Bigger Picture: A vote of no-confidence, while not a threat to the BJP government, could be embarrassing if the TDP is joined by a number of other parties in a public show of dissatisfaction with the government. Moreover, it would underscore the BJP’s lack of support in the Southern states in India, where regional parties and, to some extent, the Indian National Congress remain more dominant. As we look to the upcoming general elections in 2019, signs of growing anti-incumbency sentiment in the BJP’s base, as well as growing discontentment in the South is something to keep in mind.

Prospects of an Indian Attempt to "Reset" Ties with China Escalate

Last week’s Indialogue also discussed a third attempt by the Modi administration to reset relations with China ahead of Prime Minister Modi’s visit Shanghai Cooperation Organization (SCO) summit (read last week’s brief here). Reports later emerged that a slew of bilateral meetings have been planned for coming months. External Affairs Minister Sushma Swaraj is expected to visit China for the SCO’s Foreign Ministers’ meeting. However, her visit could also include bilateral engagements with Chinese Foreign Minister, Wang Yi, while she is there. Her visit will reportedly be followed immediately by a visit from Defence Minister Nirmala Sitharaman. Officials have noted that the back-to-back nature of these visits is supposed to signify a significant commitment to improving ties.

Indian Minister of Defence Nirmala Sitharaman (left) and Minister of External Affairs Sushma Swaraj (right)

Insight: This reset in relations comes after a turbulent year in Indo-China relations, but the deficit of trust between the two countries remains high.

Analysts note that India supporting China’s candidacy for the vice-presidency of the Financial Action Task Force (FATF) and asking government officials to skip all events to mark the Dalai Lama’s 60 years in exile is a price too high for normalized relations with a country that continues to encircle India and challenge it in its own neighborhood. Others argue India cannot afford a conflict with China. See the above story on the woeful state of India’s army to underscore just how bad conflict with China could become if a standoff like Doklam were to take place again and become violent.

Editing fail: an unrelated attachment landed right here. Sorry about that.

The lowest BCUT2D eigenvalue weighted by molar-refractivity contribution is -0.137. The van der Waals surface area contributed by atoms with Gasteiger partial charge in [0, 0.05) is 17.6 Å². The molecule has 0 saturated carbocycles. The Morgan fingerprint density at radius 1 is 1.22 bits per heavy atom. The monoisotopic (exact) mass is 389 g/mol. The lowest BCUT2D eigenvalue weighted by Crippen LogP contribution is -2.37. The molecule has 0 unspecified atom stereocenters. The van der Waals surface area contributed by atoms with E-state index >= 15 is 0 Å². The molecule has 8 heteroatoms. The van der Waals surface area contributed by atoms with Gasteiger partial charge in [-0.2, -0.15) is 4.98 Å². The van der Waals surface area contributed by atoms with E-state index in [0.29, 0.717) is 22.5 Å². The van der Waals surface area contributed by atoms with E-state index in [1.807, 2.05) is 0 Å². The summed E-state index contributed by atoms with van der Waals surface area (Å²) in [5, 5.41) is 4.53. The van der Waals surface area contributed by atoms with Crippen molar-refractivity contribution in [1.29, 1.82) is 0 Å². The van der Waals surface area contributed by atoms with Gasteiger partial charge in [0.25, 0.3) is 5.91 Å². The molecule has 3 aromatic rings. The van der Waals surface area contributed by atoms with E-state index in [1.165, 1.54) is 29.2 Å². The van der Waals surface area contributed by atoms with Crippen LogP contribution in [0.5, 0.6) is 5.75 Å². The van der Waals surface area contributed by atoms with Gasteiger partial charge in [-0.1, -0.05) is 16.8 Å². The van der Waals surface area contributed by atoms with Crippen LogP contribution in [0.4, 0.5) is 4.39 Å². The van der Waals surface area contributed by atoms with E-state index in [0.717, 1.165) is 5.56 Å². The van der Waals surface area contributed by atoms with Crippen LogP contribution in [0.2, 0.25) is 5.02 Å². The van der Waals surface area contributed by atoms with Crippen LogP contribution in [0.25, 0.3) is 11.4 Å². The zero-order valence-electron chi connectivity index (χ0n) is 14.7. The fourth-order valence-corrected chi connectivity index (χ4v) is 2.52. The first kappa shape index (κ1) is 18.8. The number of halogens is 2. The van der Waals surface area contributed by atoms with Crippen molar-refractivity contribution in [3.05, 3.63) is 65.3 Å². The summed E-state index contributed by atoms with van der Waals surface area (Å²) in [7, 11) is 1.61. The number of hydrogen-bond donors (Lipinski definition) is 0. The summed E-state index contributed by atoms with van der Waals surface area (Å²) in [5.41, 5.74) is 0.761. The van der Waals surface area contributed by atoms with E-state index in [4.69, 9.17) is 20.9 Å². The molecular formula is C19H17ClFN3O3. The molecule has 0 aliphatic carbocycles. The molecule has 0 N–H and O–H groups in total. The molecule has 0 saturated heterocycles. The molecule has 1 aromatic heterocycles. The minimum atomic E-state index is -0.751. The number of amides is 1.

Regardless of this most recent development, I still argue that India and China need a new and broad framework for engagement despite disagreements, or a new modus vivendi, rather than a simple reset in ties. I’m currently writing an article for The Diplomat putting forth this argument, so please look out for that in the coming weeks.

Stories you might enjoy:

Abhijnan Rej undertakes a detailed study of the prospect of a two-front war (where China and Pakistan would join forces to fight India), and finds that the “force ratio – never in India's favour to begin with – is currently rapidly shifting in favour of the adversary, even after considering smaller fractions of the Chinese military involved in a two-front conflict.”

Pallavi Aiyer argues “the India-Japan economic relationship remains underwhelming both in relation to its potential, and to the ties that each nation shares with China.”

Jeff M. Smith writes “the Free and Open Indo-Pacific represents a specific vision for a rules-based order governing one of the world’s most dynamic regions — an order the United States and the Quad view as increasingly under duress from a more assertive and ambitious China.”

Beena Sarwar says that a recent agreement between India and Pakistan “on prisoner exchanges gives hope that the space thus gained can be opened further with more focus on low-hanging fruits. A major step towards re-gaining normalcy in relations would be to ease the visa process and allow people to meet.”

Sushant Singh writes “The government is unable to find an estimated Rs 2.1 lakh crore that is needed to construct four ‘priority’ strategic railway lines on the China border...These four ‘priority’ lines are part of the 14 strategic lines which were identified for development in November 2010, among the 28 railway lines in border areas approved ‘in principle’ by the Defence Minister in January 2010.”